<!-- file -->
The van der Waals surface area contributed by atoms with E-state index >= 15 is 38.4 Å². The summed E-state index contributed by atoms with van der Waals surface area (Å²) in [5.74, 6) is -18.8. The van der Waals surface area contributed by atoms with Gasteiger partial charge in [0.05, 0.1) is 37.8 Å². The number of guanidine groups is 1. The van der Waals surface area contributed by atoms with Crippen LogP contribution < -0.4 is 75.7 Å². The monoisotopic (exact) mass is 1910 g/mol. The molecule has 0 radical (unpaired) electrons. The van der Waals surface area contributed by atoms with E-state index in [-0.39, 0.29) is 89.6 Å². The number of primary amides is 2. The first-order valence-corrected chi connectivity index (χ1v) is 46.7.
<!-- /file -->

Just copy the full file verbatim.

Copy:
The van der Waals surface area contributed by atoms with E-state index >= 15 is 38.4 Å². The summed E-state index contributed by atoms with van der Waals surface area (Å²) in [5.74, 6) is -18.8. The van der Waals surface area contributed by atoms with Gasteiger partial charge in [0.05, 0.1) is 37.8 Å². The number of guanidine groups is 1. The van der Waals surface area contributed by atoms with Crippen LogP contribution < -0.4 is 75.7 Å². The monoisotopic (exact) mass is 1910 g/mol. The molecule has 0 radical (unpaired) electrons. The van der Waals surface area contributed by atoms with E-state index in [-0.39, 0.29) is 89.6 Å². The number of primary amides is 2. The first-order valence-corrected chi connectivity index (χ1v) is 46.7.